Creating the Exhibition

In this guest post, Rosanna Armstrong and Milan George reflect on their experiences researching and creating the Queer cinema in motion exhibition.

The two research assistants on this project were tasked with creating both a physical and digital exhibition that used the objects from the Bill Douglas Cinema Museum, based on the University of Exeter campus. The material that we were able to find in the museum was very impressive and inspirational as there are materials from both underground and mainstream film. The variety in material ensured that both the digital and physical exhibition could have some similarities, but the focus of each exhibition differed due to the size of the objects. For example, in the physical exhibition books and larger posters were able to be displayed in a way that drew the eye to them due to their different size and shape to smaller postcards. In the digital exhibition, postcards were able to be enlarged and both sides were able to be displayed. Ultimately both the physical and digital exhibition were able to curated efficiently following visual lines of through and contextually.

As we were also creating a digital exhibition we settled on using Microsoft Sway as the program to display the images at the recommendation of the head curator Phil Wickham. We had to scan the objects and then upload them onto the website and chose to organise the digital exhibition visually whilst also following a subtle theme between each object that connected them to each other. This process was at times frustrating as we had to learn how to work with Sway on our own however we were able to create a slick presentation that highlighted each object individually and alongside embedded links from other forms of media such as clips from YouTube.

Milan: This project provided me with skills in curating and teamwork in a museum based field which will benefit me when I begin the Curating MFA at Goldsmiths in September 2021. I enjoyed the problem-solving that accompanied working with the physical exhibition, as well as learning the tricks of the trade when it came to displaying different objects and organising the space to appeal to the viewer as well as incorporating space for essential information. Working directly with artefacts was appealing to me as I could experience them both as a curator and as a viewer, which I personally found harder to do with the digital exhibition. I’m looking forward to seeing how viewers react to both of our exhibitions and I’ve enjoyed working as part of a small team.

Rosanna: I have found it fascinating to re-examine and digitise artefacts in the museum’s collection with connections to LGBT+ history. Throughout this project I have enhanced my research skills as well as technical abilities by learning how to use Microsoft Sway to design the digital exhibition. I have developed my curatorial skills for online as well as physical displays and have also heightened my knowledge of producing online engagement activities. I began working on this project at the start of 2020 and it has been interesting to see how it has developed and changed due to Covid-19 restrictions. It has been necessary to be innovative and adaptable. My experience as a research assistant has enhanced my ambition to pursue a career in the arts, culture, and heritage sector.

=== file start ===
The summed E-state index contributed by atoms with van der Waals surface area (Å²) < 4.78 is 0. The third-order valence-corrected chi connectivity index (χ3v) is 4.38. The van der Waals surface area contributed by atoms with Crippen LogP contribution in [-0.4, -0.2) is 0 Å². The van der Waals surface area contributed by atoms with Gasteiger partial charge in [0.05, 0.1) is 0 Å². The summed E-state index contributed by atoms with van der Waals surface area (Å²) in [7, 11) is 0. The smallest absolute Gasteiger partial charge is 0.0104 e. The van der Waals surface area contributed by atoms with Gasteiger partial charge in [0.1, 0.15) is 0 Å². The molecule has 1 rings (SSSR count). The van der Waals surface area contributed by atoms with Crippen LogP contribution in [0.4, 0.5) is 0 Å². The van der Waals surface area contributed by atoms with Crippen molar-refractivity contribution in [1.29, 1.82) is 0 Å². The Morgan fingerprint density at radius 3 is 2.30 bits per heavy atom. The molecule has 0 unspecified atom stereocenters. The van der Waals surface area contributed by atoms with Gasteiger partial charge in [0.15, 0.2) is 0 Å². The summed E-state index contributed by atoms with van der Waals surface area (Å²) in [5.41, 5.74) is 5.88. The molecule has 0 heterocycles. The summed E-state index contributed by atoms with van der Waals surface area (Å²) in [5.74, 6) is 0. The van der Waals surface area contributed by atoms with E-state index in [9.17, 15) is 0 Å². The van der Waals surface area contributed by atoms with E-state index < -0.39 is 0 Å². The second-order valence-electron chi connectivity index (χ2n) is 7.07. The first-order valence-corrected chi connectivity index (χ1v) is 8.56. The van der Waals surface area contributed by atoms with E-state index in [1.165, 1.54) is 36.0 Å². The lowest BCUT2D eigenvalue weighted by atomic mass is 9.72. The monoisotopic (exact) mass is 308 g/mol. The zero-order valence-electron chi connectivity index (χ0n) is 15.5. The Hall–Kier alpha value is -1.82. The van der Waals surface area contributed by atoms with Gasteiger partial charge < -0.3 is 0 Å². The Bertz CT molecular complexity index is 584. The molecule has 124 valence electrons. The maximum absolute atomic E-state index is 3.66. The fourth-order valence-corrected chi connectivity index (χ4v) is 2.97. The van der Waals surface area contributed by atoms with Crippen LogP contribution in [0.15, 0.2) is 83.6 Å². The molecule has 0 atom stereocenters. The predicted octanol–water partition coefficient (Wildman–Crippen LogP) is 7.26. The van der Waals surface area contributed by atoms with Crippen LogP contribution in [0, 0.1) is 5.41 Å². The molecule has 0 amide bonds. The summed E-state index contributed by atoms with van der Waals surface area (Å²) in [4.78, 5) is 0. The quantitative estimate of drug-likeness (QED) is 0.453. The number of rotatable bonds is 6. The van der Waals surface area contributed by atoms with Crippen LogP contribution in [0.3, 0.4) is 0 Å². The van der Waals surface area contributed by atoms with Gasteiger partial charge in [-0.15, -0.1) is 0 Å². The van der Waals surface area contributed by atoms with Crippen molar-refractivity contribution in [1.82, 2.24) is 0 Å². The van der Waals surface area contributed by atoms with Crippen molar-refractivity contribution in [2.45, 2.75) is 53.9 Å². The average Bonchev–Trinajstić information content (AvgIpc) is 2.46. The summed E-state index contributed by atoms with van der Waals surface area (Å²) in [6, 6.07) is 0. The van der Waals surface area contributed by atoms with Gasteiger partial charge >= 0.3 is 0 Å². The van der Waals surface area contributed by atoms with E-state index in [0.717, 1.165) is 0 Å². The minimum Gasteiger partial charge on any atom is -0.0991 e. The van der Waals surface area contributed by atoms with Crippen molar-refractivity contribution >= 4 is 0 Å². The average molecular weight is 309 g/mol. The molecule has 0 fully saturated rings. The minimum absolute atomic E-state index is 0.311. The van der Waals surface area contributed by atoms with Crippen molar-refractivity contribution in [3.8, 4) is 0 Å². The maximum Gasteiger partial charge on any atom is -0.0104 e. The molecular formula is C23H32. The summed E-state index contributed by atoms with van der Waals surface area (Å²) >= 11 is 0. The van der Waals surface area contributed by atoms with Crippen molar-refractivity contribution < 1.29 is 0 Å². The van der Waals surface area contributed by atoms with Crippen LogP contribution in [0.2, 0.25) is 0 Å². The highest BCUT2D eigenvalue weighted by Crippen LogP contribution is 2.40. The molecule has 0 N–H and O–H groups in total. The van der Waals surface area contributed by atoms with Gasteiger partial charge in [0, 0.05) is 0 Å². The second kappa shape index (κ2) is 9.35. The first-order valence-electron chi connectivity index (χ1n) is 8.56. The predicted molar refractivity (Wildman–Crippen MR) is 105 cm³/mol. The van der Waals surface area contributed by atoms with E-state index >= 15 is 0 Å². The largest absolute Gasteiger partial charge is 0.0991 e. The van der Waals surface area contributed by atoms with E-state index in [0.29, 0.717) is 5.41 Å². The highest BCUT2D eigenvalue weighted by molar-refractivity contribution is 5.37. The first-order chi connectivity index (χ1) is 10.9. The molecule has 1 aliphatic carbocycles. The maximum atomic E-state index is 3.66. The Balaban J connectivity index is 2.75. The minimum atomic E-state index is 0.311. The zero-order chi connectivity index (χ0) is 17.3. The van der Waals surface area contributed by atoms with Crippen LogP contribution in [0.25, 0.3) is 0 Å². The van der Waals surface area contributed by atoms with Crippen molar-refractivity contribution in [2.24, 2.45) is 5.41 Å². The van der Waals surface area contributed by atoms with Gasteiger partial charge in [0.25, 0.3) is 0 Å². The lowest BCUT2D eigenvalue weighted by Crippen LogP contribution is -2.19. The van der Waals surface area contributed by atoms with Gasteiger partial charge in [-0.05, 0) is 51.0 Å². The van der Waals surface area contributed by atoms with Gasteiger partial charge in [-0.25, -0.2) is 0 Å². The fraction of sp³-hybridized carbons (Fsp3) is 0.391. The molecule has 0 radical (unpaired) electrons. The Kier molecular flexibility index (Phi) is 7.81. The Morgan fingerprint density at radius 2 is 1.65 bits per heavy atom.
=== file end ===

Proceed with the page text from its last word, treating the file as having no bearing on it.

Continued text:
The exhibition is currently in the Bill Douglas Cinema Museum, and the digital version can be accessed online.

Exhibition open

The exhibition ‘Queer cinema in motion’, based on research from this project, and curated by Ting Guo, Jonathan Evans, Rosanna Armstrong and Milan George, is now on site at the Bill Douglas Cinema Museum in Exeter. It features materials related to LGBT+ cinema from the museum’s collection. Links to come to a digital version of the exhibition for anyone unable to visit in person!

Some updates

Hello everyone,

we’ve been quiet over the summer, due partially to the upending of everything caused by the Covid-19 pandemic, but also due to a new job and other matters. We’ve been busy, but also managed to enjoy some sunshine and exploring some parks and commonland when we had chance.

In that time, a couple of publications related to the project have come out:

China’s Subtitle Army

Article in the online magazine Rest of the World about queer fansubbing in China (with expert comment by the Translating for Change team).

Translational and transnational queer fandom in China: the fansubbing of Carol

New (paywalled) article in Feminist Media Studies by Ting Guo and Jonathan Evans. This was started before we began the funded part of our project and is the first academic output connected to Translating for Change.

We continue working on our other outputs, including an edited book and articles by Ting and Jonathan.

The pandemic has postponed our conference and exhibition, but we are in the process of rearranging these in 2021, possibly as online events. We’ll keep you updated.

Finally, we have uploaded a subtitled video of Jonathan’s talk on translating Britishness:


We plan more updates and blogposts soon as we work on the project.

Launching the website

Welcome to the website for Translating for Change!

We’re still developing content and will be adding more materials as time goes by. But here you can find resources related to the project, reports about our events, information about our conference and about the project.

This year, we’re planning a conference in Exeter, an exhibition at the Bill Douglas Cinema Centre and attending conferences in the UK and Europe to disseminate our research.

We’ll also be posting blogs about our work as we develop it.

But to start, here’s a video of our colleague introducing the topic of British Queer Cinema, that we used as part of our events last year: